An Art, Technology, and Culture Colloquium, co-sponsored by the Center for New Music and Audio Technologies and CITRIS People and Robots (CPAR), presented with Berkeley Arts Design as part of Arts Design Mondays. As we continue to develop social robots designed for connectedness, we struggle with paradoxes related to authenticity, transience, and replication. In this talk, I will attempt to link together 15 years of experience designing social robots with 100-year-old texts on transience, replication, and the fear of dying. Can there be meaningful relationships with robots who do not suffer natural decay? What would our families look like if we all choose to buy identical robotic family members?
In a paper published Wednesday, Jan. 16, in Science Robotics, engineers at the University of California, Berkeley present a novel, "ambidextrous" approach to grasping a diverse range of object shapes without training. "Any single gripper cannot handle all objects," said Jeff Mahler, a postdoctoral researcher at UC Berkeley and lead author of the paper. "For example, a suction cup cannot create a seal on porous objects such as clothing and parallel-jaw grippers may not be able to reach both sides of some tools and toys." Mahler works in the lab of Ken Goldberg, a UC Berkeley professor with joint appointments in the Department of Electrical Engineering and Computer Sciences and the Department of Industrial Engineering and Operations Research. The robotic systems used in most e-commerce fulfillment centers rely on suction grippers which can limit the range of objects they can grasp.
Silicon Valley Robotics and the CITRIS People and Robots Initiative are hosting a weekly "COVID-19, robots and us" online discussion with experts from the robotics and health community on Tuesdays at 7pm (California time – PDT). Helpful Engineering is a rapidly growing global network created to design, source and execute projects that can help people suffering from the COVID-19 crisis worldwide. The Open Source COVID-19 Medical Supplies Group is a rapidly growing Facebook group formed to evaluate, design, validate, and source the fabrication of open source emergency medical supplies around the world, given a variety of local supply conditions. Andra Keay, Managing Director of Silicon Valley Robotics and Visiting Scholar at CITRIS People and Robots Initiative will act as moderator. Beau Ambur, Outreach, Design and Technology Lead for Kickstarter will be coordinating technology for us.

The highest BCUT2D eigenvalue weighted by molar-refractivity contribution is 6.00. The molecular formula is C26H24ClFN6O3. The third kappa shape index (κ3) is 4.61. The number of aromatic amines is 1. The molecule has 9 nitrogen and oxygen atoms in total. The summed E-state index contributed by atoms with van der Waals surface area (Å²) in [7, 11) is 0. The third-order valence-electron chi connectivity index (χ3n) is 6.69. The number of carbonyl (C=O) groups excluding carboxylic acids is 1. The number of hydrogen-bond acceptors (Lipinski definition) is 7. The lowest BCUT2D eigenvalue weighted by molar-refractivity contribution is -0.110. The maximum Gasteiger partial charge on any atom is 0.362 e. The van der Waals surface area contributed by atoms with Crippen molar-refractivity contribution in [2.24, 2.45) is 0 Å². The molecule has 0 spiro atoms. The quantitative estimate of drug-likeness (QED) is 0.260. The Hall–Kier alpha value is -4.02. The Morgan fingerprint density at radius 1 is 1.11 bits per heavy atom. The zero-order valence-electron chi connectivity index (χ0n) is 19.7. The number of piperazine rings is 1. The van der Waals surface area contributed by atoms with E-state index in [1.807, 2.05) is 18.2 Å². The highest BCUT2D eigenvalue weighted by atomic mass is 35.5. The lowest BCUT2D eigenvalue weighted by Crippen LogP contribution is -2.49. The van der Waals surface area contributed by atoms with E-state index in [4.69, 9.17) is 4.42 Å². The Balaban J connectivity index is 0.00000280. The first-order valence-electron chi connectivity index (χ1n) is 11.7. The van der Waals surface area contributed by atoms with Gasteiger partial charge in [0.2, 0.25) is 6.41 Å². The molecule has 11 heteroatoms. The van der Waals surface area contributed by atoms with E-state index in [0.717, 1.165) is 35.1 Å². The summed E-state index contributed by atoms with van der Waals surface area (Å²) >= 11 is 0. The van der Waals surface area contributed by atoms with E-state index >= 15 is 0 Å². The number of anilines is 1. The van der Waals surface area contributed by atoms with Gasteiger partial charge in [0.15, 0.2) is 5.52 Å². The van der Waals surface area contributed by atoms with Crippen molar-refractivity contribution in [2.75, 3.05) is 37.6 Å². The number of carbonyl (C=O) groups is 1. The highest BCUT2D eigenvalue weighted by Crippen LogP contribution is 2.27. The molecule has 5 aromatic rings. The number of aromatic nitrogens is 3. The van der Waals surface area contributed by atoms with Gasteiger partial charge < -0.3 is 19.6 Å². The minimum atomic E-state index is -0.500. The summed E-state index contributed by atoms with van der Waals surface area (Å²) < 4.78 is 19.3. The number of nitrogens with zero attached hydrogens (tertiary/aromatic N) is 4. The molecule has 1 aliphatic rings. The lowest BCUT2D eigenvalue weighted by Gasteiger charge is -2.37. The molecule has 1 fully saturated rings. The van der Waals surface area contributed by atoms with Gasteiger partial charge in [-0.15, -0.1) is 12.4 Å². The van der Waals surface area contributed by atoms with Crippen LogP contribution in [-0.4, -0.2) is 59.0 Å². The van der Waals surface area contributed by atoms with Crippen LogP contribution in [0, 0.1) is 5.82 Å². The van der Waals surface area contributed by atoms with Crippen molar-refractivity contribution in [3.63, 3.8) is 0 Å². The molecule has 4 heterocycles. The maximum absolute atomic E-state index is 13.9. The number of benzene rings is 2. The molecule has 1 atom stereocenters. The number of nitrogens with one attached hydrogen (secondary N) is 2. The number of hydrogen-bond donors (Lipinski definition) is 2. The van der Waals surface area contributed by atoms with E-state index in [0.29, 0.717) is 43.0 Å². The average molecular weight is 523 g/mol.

Robotics is a combination of engineering and technology, which includes mechanical engineering, electronics engineering, computer science, and other engineering domains. Robotics is one of the emerging fields now in the industry. Now in approximately every sector robots are using for making simple the situations. For a robotic process, the system requires a combination of software and physical components such as power supply, actuators, sensors, locomotive parts, storage devices, and control software. Robotics is now widely used in military, security, construction, and field of medical, agriculture, household operation, and education.
The IEEE Robotics & Automation Society has announced Allen School professor Dieter Fox as the recipient of a 2020 RAS Pioneer Award in recognition of his "pioneering contributions to probabilistic state estimation, RGB-D perception, machine learning in robotics, and bridging academic and industrial robotics research." The society will formally honor Fox, director of the University of Washington's Robotics and State Estimation Laboratory and senior director of robotics research at NVIDIA, during the International Conference on Robotics and Automation (ICRA 2020) next week. The RAS Pioneer Award honors individuals who have had a significant impact on the fields of robotics and automation by initiating new areas of research, development, or engineering. Fox's contributions have focused on enabling robots to interact with people and their environment in an intelligent way, with an emphasis on state estimation and perception problems such as 3D mapping, object detection and tracking, manipulation, and human activity recognition. "We are extremely proud that Dieter has been recognized with this prestigious award. It is truly deserved," said professor Magdalena Balazinska, director of the Allen School.